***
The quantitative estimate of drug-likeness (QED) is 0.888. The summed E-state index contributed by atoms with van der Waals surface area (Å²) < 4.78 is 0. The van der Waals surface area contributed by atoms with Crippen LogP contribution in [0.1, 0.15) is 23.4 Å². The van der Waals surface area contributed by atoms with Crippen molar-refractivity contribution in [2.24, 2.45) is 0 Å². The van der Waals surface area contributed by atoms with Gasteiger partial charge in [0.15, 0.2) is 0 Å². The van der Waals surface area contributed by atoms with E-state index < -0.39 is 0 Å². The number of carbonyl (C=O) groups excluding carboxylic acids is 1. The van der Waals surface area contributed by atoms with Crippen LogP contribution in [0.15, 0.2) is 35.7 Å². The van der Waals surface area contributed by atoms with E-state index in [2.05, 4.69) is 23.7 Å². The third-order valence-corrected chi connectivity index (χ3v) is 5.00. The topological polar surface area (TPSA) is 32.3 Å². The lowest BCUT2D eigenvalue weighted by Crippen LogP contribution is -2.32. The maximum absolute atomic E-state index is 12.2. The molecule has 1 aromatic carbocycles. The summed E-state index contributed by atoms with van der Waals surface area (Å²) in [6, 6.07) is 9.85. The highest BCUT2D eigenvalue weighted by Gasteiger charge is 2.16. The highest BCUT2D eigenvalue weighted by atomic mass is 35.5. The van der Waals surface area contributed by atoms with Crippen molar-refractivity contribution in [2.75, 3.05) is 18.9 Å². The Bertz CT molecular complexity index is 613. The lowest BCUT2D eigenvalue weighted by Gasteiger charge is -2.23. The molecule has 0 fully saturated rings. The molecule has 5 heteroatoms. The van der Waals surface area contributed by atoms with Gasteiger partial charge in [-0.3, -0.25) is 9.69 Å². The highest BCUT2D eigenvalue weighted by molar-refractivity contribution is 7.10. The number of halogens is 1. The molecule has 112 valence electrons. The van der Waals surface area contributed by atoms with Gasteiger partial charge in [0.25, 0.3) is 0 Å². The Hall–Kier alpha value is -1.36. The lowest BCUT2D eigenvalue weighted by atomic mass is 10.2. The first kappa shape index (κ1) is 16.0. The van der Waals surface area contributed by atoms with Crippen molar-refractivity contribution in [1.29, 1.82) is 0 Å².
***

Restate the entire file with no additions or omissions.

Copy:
The quantitative estimate of drug-likeness (QED) is 0.888. The summed E-state index contributed by atoms with van der Waals surface area (Å²) < 4.78 is 0. The van der Waals surface area contributed by atoms with Crippen LogP contribution in [0.1, 0.15) is 23.4 Å². The van der Waals surface area contributed by atoms with Crippen molar-refractivity contribution in [2.24, 2.45) is 0 Å². The van der Waals surface area contributed by atoms with Gasteiger partial charge in [0.15, 0.2) is 0 Å². The van der Waals surface area contributed by atoms with E-state index < -0.39 is 0 Å². The number of carbonyl (C=O) groups excluding carboxylic acids is 1. The van der Waals surface area contributed by atoms with Crippen LogP contribution in [0.15, 0.2) is 35.7 Å². The van der Waals surface area contributed by atoms with E-state index in [2.05, 4.69) is 23.7 Å². The third-order valence-corrected chi connectivity index (χ3v) is 5.00. The topological polar surface area (TPSA) is 32.3 Å². The lowest BCUT2D eigenvalue weighted by Crippen LogP contribution is -2.32. The maximum absolute atomic E-state index is 12.2. The molecule has 1 aromatic carbocycles. The summed E-state index contributed by atoms with van der Waals surface area (Å²) in [6, 6.07) is 9.85. The highest BCUT2D eigenvalue weighted by Gasteiger charge is 2.16. The highest BCUT2D eigenvalue weighted by atomic mass is 35.5. The van der Waals surface area contributed by atoms with Crippen molar-refractivity contribution in [2.75, 3.05) is 18.9 Å². The Bertz CT molecular complexity index is 613. The lowest BCUT2D eigenvalue weighted by Gasteiger charge is -2.23. The molecule has 0 fully saturated rings. The molecule has 5 heteroatoms. The van der Waals surface area contributed by atoms with Gasteiger partial charge in [-0.3, -0.25) is 9.69 Å². The highest BCUT2D eigenvalue weighted by molar-refractivity contribution is 7.10. The number of halogens is 1. The molecule has 112 valence electrons. The van der Waals surface area contributed by atoms with Gasteiger partial charge in [0.25, 0.3) is 0 Å². The Hall–Kier alpha value is -1.36. The lowest BCUT2D eigenvalue weighted by atomic mass is 10.2. The first kappa shape index (κ1) is 16.0. The van der Waals surface area contributed by atoms with Crippen molar-refractivity contribution in [1.29, 1.82) is 0 Å².